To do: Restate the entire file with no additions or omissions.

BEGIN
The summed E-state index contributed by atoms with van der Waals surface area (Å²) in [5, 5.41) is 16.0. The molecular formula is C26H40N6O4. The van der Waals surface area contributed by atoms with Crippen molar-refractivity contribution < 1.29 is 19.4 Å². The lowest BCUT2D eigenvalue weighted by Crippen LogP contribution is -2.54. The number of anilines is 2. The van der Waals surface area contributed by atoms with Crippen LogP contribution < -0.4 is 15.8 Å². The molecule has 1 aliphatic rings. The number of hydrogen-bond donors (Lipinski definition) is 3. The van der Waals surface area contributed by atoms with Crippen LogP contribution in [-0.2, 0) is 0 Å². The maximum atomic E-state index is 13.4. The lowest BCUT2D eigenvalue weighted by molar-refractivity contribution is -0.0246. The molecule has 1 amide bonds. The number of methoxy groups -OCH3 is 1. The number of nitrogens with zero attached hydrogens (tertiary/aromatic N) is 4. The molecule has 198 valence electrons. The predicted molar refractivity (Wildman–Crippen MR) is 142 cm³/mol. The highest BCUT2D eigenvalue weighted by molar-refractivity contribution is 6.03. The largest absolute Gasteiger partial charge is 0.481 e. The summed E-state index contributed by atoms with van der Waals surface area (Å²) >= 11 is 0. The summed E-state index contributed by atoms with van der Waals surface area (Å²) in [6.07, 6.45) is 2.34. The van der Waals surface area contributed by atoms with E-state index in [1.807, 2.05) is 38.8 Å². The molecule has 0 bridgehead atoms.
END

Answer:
The summed E-state index contributed by atoms with van der Waals surface area (Å²) in [5, 5.41) is 16.0. The molecular formula is C26H40N6O4. The van der Waals surface area contributed by atoms with Crippen molar-refractivity contribution < 1.29 is 19.4 Å². The lowest BCUT2D eigenvalue weighted by Crippen LogP contribution is -2.54. The number of anilines is 2. The van der Waals surface area contributed by atoms with Crippen LogP contribution < -0.4 is 15.8 Å². The molecule has 1 aliphatic rings. The number of hydrogen-bond donors (Lipinski definition) is 3. The van der Waals surface area contributed by atoms with Crippen LogP contribution in [-0.2, 0) is 0 Å². The maximum atomic E-state index is 13.4. The lowest BCUT2D eigenvalue weighted by molar-refractivity contribution is -0.0246. The molecule has 1 amide bonds. The number of methoxy groups -OCH3 is 1. The number of nitrogens with zero attached hydrogens (tertiary/aromatic N) is 4. The molecule has 198 valence electrons. The predicted molar refractivity (Wildman–Crippen MR) is 142 cm³/mol. The highest BCUT2D eigenvalue weighted by molar-refractivity contribution is 6.03. The largest absolute Gasteiger partial charge is 0.481 e. The summed E-state index contributed by atoms with van der Waals surface area (Å²) >= 11 is 0. The summed E-state index contributed by atoms with van der Waals surface area (Å²) in [6.07, 6.45) is 2.34. The van der Waals surface area contributed by atoms with E-state index in [1.807, 2.05) is 38.8 Å². The molecule has 0 bridgehead atoms.